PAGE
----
Visual radio launches!
Today we have launched a new visual radio player!
It's available for the Chris Moyles show on weekday mornings (6.30am - 10am) and Annie and Nick on Sunday night (7pm - 10pm). Go to the Chris Moyles or Annie and Nick pages during those times to check it out. Outside of these times you won't be able to see it - but that's why I've written this post. It is also only available for one week as we are trialling the service and hope to get as much feedback as possible to see what audiences think of the concept.
Visual radio is an important aspect of the way in which radio is evolving on different platforms so to quickly recap on what I've written about before; the work we have been doing focuses on complementing radio programmes with additional information such as the network branding, the track that's currently playing and contact details such as sms, phone numbers and email addresses. To use some in-house terminology, we are calling this glanceable information - snippets of information that are suitable to radio content, that you wouldn't want to stare at while you're listening to a show but will be useful if you hear something great and want to know what it is.
The other aspect of visual radio is enhancement. Each show has a different tone and reaches out to different audiences. Network graphics and presenter images help to reinforce the show's brand and convey its own distinctive identity to its audience. Enhancement also means taking advantage of the capabilities of a device and providing new ways to interact with the programme itself. This could be anything that uses the interface of the device or platform to access menus, to participate in games or view on-demand content.
The player we have launched today incorporates lots of new features that you don't get using the standard BBC radio player. While you are listening to the show it updates with live information and graphics. For example, if a track starts playing you see an image of the artist and then the player may update to show you text messages that people are sending in or video of what is happening live from the studio.
The following screenshots illustrate the different features of the player:
Now playing and studio messages:
Note that this module is generated automatically by taking the data generated when a track is played through our internal playout system and then using that data to pull in the artist image and wikipedia info from /music. That's a nice bit of integration work by the tech team (more from them and their technical implementation on this project in a follow up post soon)!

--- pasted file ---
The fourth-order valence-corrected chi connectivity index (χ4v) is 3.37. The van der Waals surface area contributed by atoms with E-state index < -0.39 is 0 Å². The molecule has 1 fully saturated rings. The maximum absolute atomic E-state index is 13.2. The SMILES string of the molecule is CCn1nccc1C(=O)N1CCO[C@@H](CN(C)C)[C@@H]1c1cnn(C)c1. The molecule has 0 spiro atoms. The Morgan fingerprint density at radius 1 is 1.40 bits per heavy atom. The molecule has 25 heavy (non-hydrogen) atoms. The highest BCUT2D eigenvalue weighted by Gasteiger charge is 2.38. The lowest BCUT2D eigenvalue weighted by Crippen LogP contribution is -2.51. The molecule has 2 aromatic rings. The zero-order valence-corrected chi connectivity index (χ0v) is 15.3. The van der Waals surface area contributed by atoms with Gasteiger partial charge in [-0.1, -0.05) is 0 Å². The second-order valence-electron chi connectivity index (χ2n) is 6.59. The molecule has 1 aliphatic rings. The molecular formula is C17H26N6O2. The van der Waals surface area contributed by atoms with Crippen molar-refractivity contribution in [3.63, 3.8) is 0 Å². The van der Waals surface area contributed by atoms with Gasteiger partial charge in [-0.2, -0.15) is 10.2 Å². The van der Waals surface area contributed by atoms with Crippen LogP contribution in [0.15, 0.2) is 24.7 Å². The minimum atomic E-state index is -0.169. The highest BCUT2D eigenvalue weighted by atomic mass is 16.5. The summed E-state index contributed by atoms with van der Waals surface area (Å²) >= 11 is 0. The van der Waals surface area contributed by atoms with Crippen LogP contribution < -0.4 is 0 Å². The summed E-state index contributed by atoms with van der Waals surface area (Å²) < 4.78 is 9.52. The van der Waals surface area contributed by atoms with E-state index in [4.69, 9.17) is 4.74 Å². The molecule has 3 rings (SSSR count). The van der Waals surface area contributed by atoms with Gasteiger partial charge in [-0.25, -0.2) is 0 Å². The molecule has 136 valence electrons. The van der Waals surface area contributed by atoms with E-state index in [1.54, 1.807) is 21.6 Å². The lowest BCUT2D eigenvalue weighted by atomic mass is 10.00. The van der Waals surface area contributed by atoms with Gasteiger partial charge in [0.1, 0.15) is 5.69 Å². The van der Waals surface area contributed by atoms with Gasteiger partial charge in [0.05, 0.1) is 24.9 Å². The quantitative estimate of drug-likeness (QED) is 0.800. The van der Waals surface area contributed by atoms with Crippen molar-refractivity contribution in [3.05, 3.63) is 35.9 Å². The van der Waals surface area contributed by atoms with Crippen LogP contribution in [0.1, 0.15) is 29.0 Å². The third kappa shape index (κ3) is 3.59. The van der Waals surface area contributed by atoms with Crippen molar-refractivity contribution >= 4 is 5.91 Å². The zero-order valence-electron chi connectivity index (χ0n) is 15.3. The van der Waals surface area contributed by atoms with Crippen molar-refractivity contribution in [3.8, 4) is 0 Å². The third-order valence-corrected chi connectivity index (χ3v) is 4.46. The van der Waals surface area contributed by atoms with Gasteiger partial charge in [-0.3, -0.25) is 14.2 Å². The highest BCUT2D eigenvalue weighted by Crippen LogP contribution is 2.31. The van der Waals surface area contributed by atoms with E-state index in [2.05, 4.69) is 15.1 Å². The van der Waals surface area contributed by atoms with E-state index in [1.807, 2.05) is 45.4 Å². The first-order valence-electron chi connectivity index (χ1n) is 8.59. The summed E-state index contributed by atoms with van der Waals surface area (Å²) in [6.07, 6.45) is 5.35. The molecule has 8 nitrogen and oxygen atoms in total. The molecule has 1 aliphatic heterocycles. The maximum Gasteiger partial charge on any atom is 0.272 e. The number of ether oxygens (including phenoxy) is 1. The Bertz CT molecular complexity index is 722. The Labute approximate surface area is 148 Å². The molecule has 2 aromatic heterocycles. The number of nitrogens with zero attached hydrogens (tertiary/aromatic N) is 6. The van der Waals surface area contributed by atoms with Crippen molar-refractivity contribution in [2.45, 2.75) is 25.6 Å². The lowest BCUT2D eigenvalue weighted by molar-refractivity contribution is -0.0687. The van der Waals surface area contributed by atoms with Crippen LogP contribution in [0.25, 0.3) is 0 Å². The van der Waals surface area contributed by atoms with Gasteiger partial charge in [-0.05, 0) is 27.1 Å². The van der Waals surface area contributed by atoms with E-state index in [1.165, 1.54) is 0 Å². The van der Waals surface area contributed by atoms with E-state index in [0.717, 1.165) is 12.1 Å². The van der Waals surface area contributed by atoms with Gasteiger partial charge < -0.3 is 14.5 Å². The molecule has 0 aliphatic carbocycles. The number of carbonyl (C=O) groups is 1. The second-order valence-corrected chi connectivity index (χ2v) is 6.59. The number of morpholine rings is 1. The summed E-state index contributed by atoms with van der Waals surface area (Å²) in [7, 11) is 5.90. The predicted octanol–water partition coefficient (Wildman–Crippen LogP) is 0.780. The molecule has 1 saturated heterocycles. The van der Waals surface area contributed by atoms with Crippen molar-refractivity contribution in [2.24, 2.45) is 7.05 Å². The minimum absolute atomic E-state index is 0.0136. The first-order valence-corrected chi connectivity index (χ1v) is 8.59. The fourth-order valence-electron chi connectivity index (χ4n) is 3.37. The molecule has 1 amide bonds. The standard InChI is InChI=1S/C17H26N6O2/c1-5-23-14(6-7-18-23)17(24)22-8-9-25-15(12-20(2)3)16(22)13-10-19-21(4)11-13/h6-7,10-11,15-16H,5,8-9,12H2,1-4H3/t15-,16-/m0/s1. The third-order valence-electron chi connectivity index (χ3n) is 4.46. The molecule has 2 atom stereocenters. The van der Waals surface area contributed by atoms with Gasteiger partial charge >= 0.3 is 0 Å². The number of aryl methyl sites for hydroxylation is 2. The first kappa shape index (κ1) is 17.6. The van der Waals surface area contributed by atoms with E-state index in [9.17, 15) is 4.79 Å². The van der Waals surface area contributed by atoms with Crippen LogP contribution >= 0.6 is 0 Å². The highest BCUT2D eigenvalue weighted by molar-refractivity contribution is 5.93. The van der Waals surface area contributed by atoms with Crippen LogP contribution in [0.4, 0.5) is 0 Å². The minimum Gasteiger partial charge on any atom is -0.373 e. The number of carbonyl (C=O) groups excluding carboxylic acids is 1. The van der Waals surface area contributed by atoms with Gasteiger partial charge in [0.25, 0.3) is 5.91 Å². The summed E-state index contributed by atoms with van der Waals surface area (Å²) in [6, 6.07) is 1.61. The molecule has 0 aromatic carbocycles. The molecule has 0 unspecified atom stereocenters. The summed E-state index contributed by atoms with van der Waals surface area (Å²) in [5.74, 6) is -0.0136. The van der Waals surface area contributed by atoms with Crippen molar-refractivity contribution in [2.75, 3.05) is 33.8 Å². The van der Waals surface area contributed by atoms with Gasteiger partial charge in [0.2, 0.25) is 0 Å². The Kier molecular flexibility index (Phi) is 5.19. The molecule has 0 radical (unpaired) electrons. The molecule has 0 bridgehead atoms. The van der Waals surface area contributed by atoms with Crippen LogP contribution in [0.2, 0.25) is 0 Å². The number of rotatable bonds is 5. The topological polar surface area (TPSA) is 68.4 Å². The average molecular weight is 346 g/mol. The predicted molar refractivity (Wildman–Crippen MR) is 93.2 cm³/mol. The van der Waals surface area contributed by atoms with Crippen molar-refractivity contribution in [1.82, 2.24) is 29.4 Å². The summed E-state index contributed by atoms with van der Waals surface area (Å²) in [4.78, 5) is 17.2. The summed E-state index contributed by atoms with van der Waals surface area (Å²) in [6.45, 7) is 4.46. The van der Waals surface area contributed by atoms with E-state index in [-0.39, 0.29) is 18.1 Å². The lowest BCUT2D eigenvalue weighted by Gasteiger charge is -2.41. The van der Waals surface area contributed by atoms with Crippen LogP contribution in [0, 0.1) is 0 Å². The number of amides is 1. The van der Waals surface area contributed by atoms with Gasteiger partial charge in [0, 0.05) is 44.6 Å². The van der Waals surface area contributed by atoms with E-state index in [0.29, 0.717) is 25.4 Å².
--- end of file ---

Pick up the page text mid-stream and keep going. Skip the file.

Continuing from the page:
A live video feed from the studio and text messages sent in from the audience:
Images that relate to subjects being discussed on air:
We have tried to do something new with the SMS that we receive. Bar charts and swingometers can illustrate polls and the audience opinion.
Bar chart example:
The ability to display SMS and represent it in a variety of forms is an important development for how we deal with the thousands of SMS that radio programmes receive. Obviously its impossible to respond to each one so rather than feeling your text has fallen into a void we now (albiet temporarily) have a way to feedback to our audience.
Each of these elements within the player have been designed to be flexible and modular so that they can be turned on and off at any moment. It was important for the design team to come up with something that would still look impressive and enable a producer to display meaningful information that relates to the broadcast at any time. To enable this flexibility an admin interface provides the functionality to configure the content area of the player so that the video, images, text messages etc can be switched on and off when appropriate. The bar charts and swingometers can also be configured on the fly which means there can be multiple instances of them or they can be updated during the show. All of this is absolutely necessary because anything can happen on a live radio programme! The following image is an example of the interface and you can see that it provides an overview of each module available. One click and the module goes live on the player.
Creatively, visual radio opens up lots of new opportunities, though some radio programmes lend themselves better than others. 5 live for example involves lots of audience interaction and breaking news stories and Mark Kermode film reviews are already streamed live on the website. There are huge challenges when you attempt to visualise programmes that are often prepared on the fly, which is why it's so difficult to come up with a one-size-fits-all solution. Theoretically there may be elements that will be common to all programmes but it's still important to design features that reflect the identity of the programme and its content. Coming up with an appropriate design solution also means taking into account complex technical considerations such as identifying the variety of data sources available and how we can be use that data while still ensuring it reflects what is being broadcast on air.
In terms of interactivity there is very little in this version of the player. This was a concious decision as we wanted maintain the philosophy of creating something that was glanceable and complementary to the broadcast. However in future versions we may explore how we can incorporate interactive features, things like Radio Pop functionality or the ability to contact the show from within the player.
But this is just the first step and we are hoping we can learn as much as we can from this trial and use the feedback to further develop our concepts.